Simon Bikindi was once the most famous musician in Rwanda. Twelve years ago he was
also the most lethal.
In 1994, as Hutu militants slaughtered more than 800,000 of Rwanda's minority Tutsis
and moderate Hutus, it was Bikindi's inflammatory songs that dominated the country's
airwaves. Radio Milles Collines, which egged on the death squads and coordinated
their attacks, "played Bikindi's music constantly during the 100 days of killing,"
the New York Times recalled in 2002. "In Rwanda, almost no one reads newspapers or
owns a television, and radio is kig. According to eyewitness reports, many of the
killers sang Bikindi's songs as they hacked or beat to death hundreds of thousands
of Tutsis with government-issued machetes and homemade nail-studded clubs."
Today Bikindi is being tried by the international tribunal created to bring Rwanda's
accused war criminals to justice. The central charge against him is that he incited
genocide with his songs. He is not the only Rwandan to be put on trial for
incitement. Among those already convicted are a founding director of Radio Milles
Collines and the one time editor of Kangura, a virulently anti-Tutsi newspaper.
Words can be deadly, opening the door to murder on a vast scale. That is why the
1948 Convention on the Prevention and Punishment of the Crime of Genocide
unambiguously makes it as much of a crime to incite acts of genocide with words as
to physically commit them with weapons. And if that is true of words uttered by a
singer or an editor, surely it is even truer of exhortations to mass murder by a
head of state.
So if Simon Bikindi has been charged with incitement to commit genocide, why hasn't
In New York last week, a number of prominent lawyers and diplomats including John
Bolton, the outgoing American ambassador to the United Nations called for making
the indictment of Ahmadinejad an international priority. The gathering was organized
by the Jerusalem Center for Public Affairs, which issued a brief setting out in
detail the legal case for prosecuting the Iranian president and the regime he
There is nothing cryptic about Iran's genocidal intentions. Ahmadinejad has called
openly for Israel to be "wiped off the map." In 2005 he hosted a conference
anticipating "The World Without Zionism"; last week he convened another to deny that
the Nazi Holocaust ever took place. He vows that Israel "will be purged from the
center of the Islamic world" and that "the elimination of the Zionist regime will be
smooth and simple." He demonizes Jews as "bloodthirsty barbarians" and "very filthy
people" who have "inflicted the most damage on the human race." In August he warned:
"They should know that they are nearing the last days of their lives."
These are not the ravings of some obstreperous politician whom Iran's clerics would
be wise to muzzle. Ahmadinejad's words echo genocidal threats made at the highest
levels of the Tehran regime.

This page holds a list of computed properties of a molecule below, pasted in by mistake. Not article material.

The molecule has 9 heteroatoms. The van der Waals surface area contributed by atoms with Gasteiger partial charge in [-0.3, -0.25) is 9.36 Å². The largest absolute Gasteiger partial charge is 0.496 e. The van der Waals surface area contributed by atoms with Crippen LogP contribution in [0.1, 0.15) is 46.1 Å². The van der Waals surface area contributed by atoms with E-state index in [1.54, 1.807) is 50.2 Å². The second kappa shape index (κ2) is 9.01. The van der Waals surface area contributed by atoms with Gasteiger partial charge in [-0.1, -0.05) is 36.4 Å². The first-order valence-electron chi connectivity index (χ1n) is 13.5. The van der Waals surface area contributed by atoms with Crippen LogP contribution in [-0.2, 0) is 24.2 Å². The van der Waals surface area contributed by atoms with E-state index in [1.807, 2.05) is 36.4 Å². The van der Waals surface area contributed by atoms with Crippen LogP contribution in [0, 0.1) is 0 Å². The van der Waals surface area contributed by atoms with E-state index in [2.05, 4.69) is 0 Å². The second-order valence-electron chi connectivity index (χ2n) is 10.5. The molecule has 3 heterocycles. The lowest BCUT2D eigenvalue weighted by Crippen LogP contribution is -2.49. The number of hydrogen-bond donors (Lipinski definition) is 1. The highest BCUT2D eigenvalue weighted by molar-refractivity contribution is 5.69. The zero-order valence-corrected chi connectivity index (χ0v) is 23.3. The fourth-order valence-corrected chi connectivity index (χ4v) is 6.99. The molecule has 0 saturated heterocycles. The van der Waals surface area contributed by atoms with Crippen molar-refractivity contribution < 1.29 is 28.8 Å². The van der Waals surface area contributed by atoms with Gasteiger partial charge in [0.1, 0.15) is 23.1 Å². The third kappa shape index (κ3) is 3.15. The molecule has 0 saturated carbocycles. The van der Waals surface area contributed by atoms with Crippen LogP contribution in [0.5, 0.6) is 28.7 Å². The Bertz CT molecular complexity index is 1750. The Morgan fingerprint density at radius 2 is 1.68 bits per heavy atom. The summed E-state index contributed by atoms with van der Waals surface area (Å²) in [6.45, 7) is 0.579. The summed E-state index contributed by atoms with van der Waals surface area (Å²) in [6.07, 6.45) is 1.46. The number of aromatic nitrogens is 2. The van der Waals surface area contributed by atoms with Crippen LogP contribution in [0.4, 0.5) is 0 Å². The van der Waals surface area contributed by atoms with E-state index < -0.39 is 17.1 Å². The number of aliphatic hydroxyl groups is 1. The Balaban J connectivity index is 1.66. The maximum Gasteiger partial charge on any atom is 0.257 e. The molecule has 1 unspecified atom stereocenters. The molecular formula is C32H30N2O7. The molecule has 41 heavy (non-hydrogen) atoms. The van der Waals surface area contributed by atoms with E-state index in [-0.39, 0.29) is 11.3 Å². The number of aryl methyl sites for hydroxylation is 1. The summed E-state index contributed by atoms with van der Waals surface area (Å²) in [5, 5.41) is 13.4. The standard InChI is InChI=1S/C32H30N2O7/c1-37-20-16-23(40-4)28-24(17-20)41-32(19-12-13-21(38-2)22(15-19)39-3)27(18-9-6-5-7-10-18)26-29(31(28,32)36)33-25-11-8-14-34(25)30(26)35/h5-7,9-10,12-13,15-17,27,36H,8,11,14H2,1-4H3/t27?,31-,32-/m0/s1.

"There is only one solution to the Middle East problem," declares Iran's supreme
leader, Ayatollah Ali Khamenei, "namely, the annihilation and destruction of the
Jewish state." Former president Hashemi Rafsanjani, routinely described in the West
as a "moderate," explains the asymmetrical advantage of a nuclear attack on Israel:
"The use of a nuclear bomb against Israel will leave nothing on the ground, whereas
[any Israeli retaliation] would only damage the world of Islam." Iran is
aggressively pursuing nuclear weapons; it already has the long-range missiles needed
to launch them. When those missiles are paraded behind signs reading "Israel must be
uprooted and erased from history," it requires willful blindness not to perceive
what Ahmadinejad and the mullahs have in mind.
For many months preceding the Rwandan genocide, there was similar incitement to
mass-murder. Yet international authorities did nothing to silence the inciters
with catastrophic results.
The situation in Iran today is frighteningly similar. But as the JCPA brief, which
was written by human-rights scholar Justus Reid Weiner argues, there is one critical
difference: "While the Hutus in Rwanda were equipped with . . . machetes, Iran,
should the international community do nothing to prevent it, will soon acquire
nuclear weapons." At that point Tehran would be poised to commit the first "instant
genocide" in history.
At the New York symposium, Ambassador Bolton remarked that historians looking back
at horrific acts of evil often wonder how responsible officials at the time didn't
see them coming. "How was it that they missed . . . clear signals from the people
who were about to commit acts of great barbarity and atrocity who never made any
effort to conceal what their intentions were?"
Iran's intentions are nakedly, malignantly clear. What is not clear at all is what
the civilized world will do about it. An indictment of Ahmadinejad under the
Genocide Convention would not, by itself, eliminate the threat of a second
Holocaust. It would, however, make a good first step.